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Build Your Own Custom React Hook.

Build Your Own Custom React Hook.

In almost every front-end application we make API calls. Two most popular ways of making HTTP requests are either by using Fetch API or Axios library.

In this article, I’ll explain how to write a custom hook for Axios in React. By following this method, we can avoid the repetition of the code in multiple places. Here are the following steps to implement it, for this example we will be using Chuck Norris API.

1. Calling API using component.

In our App component, we will just call a get API to get a random joke. For this, we are using the useEffect hook. The basic API call from an App component will look something like this:

import { useEffect } from 'react';
import axios from 'axios';

const App = () => {
    const fetchData = () => {
        axios
            .get('https://api.chucknorris.io/jokes/random')
            .then((res) => {
                console.log(res);
            })
            .catch((err) => {
                console.log(err);
            });
    };

    useEffect(() => {
        fetchData();
    }, []);

    return (
          <div className='app'>
              //render it into UI
          </div>
       );
};

export default App;

2. Adding states to our app.

Till now, we are just logging the response coming from API. Let’s use React’s states to save our response and error.

import { useState, useEffect } from 'react';
import axios from 'axios';

const App = () => {
    const [response, setResponse] = useState(null);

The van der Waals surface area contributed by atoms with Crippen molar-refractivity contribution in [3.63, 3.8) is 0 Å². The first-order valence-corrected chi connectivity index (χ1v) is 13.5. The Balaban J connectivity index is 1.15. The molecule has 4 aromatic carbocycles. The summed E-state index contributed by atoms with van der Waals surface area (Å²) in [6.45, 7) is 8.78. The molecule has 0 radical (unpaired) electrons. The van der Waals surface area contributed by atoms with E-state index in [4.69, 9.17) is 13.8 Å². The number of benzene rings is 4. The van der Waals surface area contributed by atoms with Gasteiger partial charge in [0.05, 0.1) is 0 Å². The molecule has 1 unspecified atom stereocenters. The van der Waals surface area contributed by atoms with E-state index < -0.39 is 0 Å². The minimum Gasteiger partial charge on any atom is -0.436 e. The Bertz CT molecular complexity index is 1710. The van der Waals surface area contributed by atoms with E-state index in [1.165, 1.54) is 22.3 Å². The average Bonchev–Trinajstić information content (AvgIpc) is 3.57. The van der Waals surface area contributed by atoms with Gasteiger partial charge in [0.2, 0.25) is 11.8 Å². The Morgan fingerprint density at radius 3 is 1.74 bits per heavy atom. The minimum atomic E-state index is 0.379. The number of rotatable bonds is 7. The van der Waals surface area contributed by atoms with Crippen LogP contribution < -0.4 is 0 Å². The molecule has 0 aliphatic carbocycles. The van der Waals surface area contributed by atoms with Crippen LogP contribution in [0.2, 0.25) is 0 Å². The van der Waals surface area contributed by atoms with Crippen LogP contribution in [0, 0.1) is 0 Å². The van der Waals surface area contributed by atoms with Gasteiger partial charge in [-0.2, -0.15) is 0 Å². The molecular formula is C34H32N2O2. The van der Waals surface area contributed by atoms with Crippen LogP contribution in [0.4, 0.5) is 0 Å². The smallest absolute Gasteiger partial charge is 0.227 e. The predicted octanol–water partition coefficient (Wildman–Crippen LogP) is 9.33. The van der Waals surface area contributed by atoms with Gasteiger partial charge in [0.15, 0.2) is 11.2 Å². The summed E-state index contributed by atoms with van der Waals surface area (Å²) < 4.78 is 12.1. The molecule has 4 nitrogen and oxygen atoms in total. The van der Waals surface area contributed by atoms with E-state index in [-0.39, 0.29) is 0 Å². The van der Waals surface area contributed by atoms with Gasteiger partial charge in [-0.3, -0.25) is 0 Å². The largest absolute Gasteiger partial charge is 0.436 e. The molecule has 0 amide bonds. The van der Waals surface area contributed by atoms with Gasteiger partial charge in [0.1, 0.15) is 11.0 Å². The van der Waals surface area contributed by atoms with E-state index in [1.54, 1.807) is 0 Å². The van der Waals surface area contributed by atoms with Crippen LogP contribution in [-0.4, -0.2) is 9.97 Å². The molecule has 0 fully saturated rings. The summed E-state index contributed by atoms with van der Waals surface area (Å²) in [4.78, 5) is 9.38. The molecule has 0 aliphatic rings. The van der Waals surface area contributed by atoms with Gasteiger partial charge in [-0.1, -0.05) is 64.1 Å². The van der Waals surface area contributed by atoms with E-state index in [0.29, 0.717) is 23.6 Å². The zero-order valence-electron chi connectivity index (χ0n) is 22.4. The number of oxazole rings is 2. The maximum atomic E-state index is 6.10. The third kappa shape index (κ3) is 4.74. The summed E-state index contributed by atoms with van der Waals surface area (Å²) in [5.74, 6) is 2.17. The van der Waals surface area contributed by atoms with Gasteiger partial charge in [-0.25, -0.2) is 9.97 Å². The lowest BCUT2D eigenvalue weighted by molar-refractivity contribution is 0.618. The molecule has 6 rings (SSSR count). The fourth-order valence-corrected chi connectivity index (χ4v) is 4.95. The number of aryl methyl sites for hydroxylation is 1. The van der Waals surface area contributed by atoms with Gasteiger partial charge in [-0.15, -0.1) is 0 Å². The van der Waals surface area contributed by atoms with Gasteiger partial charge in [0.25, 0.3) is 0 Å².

const [error, setError] = useState('');

    const fetchData = () => {
        axios
            .get('https://api.chucknorris.io/jokes/random')
            .then((res) => {
                setResponse(res.data);
            })
            .catch((err) => {
                setError(err);
            })
    };

    useEffect(() => {
        fetchData();
    }, []);

    return (
        <div className='app'>
           //render it into UI
        </div>
    );
};

export default App;

3. Move logic to a separate file to create a custom React Hook

Let's create a custom hook called useAxios which will fetch API data for us, custom hooks are just another component, which returns values instead of JSX. You can read more about custom hooks here.

So our useAxios hook will look like this after adding all the React states and API calls

// useAxios hook

import { useState, useEffect } from 'react';
import axios from 'axios';

const useAxios = ({url}) => {
    const [response, setResponse] = useState([]);
    const [error, setError] = useState('');

    const fetchData = () => {
        axios
            .get(url)
            .then((res) => {
                setResponse(res.data);
            })
            .catch((err) => {
                setError(err);
            })
    };

    useEffect(() => {
        fetchData();
    }, []);

    // custom hook returns value
    return { response, error };
};

If you see created a custom hook. The only difference is this hook is returning us 2 values, response, and error.

4. Make the hook dynamic

Now we’re ready to use the custom Hook inside the component. Remove unnecessary code and store results of the Hook in variables:

import React from "react";
import { useAxios } from "./useAxios ";

const App= () => {

  const { response , error } = useAxios (
    "https://api.chucknorris.io/jokes/random",
  );

  return (
    <div>
      data.map((user) => (
          <div key={user.id}>
            <h3>{user.name}</h3>
            <p>{user.email}</p>
          </div>
        ))
    </div>
  );
};

In useAxios(), we’re passing URL for fetching users.

Now our data will be stored in data and the component will re-render as soon as data is fetched or an error occurs. You can handle errors as well.

I hope you all understood about custom hooks. Thanks for reading!!! Bye, Good Luck

#reactjs#apis#axios
 
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